Down with the Norwegian occupation!

Controversy sparked as Norway's third largest city, Trondheim, announces boycott of all Israeli goods originating in areas beyond the 1967 line.

December 20, 2016 21:37
3 minute read.
A MEMBER of the indigenous Sami people, from the northernmost region of Norway, leads a reindeer.

A member of the indigenous Sami people, from the northernmost region of Norway, leads a reindeer.. (photo credit: REUTERS)

Norway’s third largest city, Trondheim, has announced a boycott of all Israeli goods originating in areas beyond the 1967 line.

Ironically, however, the policies of occupation, colonization and discrimination that these Norwegians are accusing Israel of imposing, have been practiced for centuries by Norway against its own indigenous minority.

Long before there was such a thing as Norway, the northern part of that country was the homeland of an indigenous people known as the Sami. While the Norwegians’ first king, Harald Fairhair, ruled in the 9th century CE, the roots of the Sami nation are much deeper – going all the way back to prehistoric times, according to archaeologists.

The name “Sami” first appeared in recorded history in the writings of the Roman historian Tacitus in the year 98 CE. Coincidentally, that was at almost the same time that the Romans tried to wipe out all memory of the Jewish inhabitants of Eretz Yisrael by renaming the country “Palaestina.”

Giving the Land of Israel a new name did not, however, change the ethnic, religious or national identity of the inhabitants, and claims of a “Palestinian” nation would not be heard until the late 20th century. In the meantime, in far-off Scandinavia, the poor Sami were enduring long centuries of mistreatment at the hands of their Norwegian occupiers.

In the 15th century CE, Norway began encouraging its farmers to establish settlements in the Sami region, an area the indigenous people call “Samiland” but the Norwegians renamed “Finnmark.”

By the late 1800s, the Norwegian authorities were officially pursuing a policy known as Norwegianization – a concerted effort to stamp out the natives’ culture. Teaching children in the Sami language was banned in 1880, and the right to purchase land was restricted to Norwegian-speakers as of 1902.

Church officials played a major role in the crusade against the Sami, according to the cultural historian Bente Persen, of the University of Oslo. Bishop Peter W. Bockman of Trondheim – yes, the same Trondheim now pointing an accusing finger at Israel – wrote in 1914 of the need to combat “darkness and the trouble of heathenism” by forcing the Sami to become “viable Norwegians.”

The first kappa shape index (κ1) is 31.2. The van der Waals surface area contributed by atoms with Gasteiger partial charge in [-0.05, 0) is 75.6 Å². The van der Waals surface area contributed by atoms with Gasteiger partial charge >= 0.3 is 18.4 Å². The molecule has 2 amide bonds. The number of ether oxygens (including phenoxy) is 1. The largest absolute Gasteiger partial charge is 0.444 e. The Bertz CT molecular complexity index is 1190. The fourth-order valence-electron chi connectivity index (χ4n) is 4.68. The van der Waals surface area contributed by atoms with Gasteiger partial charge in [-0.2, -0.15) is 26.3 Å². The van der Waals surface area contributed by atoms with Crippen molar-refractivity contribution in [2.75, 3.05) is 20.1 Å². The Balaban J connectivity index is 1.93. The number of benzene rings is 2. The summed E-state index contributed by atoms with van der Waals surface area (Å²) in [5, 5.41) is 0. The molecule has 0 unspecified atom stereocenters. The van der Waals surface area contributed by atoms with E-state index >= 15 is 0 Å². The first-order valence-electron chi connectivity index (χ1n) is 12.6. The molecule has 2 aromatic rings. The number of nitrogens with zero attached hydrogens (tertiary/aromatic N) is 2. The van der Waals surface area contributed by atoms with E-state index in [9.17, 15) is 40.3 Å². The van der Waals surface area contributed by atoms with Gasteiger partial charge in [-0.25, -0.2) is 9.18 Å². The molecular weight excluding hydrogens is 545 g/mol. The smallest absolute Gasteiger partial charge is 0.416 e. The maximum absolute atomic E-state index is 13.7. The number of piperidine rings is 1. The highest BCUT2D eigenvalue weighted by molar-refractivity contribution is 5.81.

Persen reports that the popular consensus in Norway, all the way up until modern times, was to “classify [the Sami] in the same categories as the ‘mentally disabled’ and the ‘insane.’”

This racist attitude provided a rationalization for Norway’s efforts to suppress and forcibly assimilate the Sami, including the creation of state-funded boarding homes that gave the authorities considerable control over Sami children.

To this day, “the Sami experience ten times more discrimination than ethnic Norwegians,” according to the United Nations Regional Information Center for Western Europe.
“Furthermore, their language is severely threatened – UNESCO has classified three of the Sami languages which are, or have been, spoken in Norway as extinct, two as severely threatened, and the last one as threatened.”

THE SAMI nation’s sacred lands also continue to be encroached upon by Norwegian mining, logging, gas exploration, commercial exploitation, and the government’s expansion of bombing ranges in the region.

The rights of the indigenous people do not seem to be very high on the agenda of the Occupation Regime.

But there may be hope on the horizon. Despite centuries of abuse by oppressive occupiers and illegal Norwegian settlers, the Sami have refused to succumb.
A modern Sami flag and national anthem were created in 1986, and a Sami parliament was established in 1989. Could a campaign for self-determination be far behind?
In fact, the Sami have an advantage that the PLO did not initially enjoy: a naturally skilled English-speaking spokeswoman. Aides to then-Secretary of State James Baker had to bring in an American public relations adviser to teach the PLO’s Hanan Ashrawi “how to speak, smile, and move in front of an audience and a camera” (according to Ashrawi’s sympathetic biographer).

By contrast, the Sami already have someone who is quite comfortable in front of audiences and cameras: Academy Award winning actress Renee Zellweger, whose mother is of Sami heritage.

One can already imagine Ms. Zellweger modifying the signature line from her first major film, Jerry Maguire, as she implores American consumers to boycott products originating from Norwegian settlers in Samiland: “Don’t show them the money!” The writer is the author or editor of 16 books about Jewish history, Zionism and the Holocaust.

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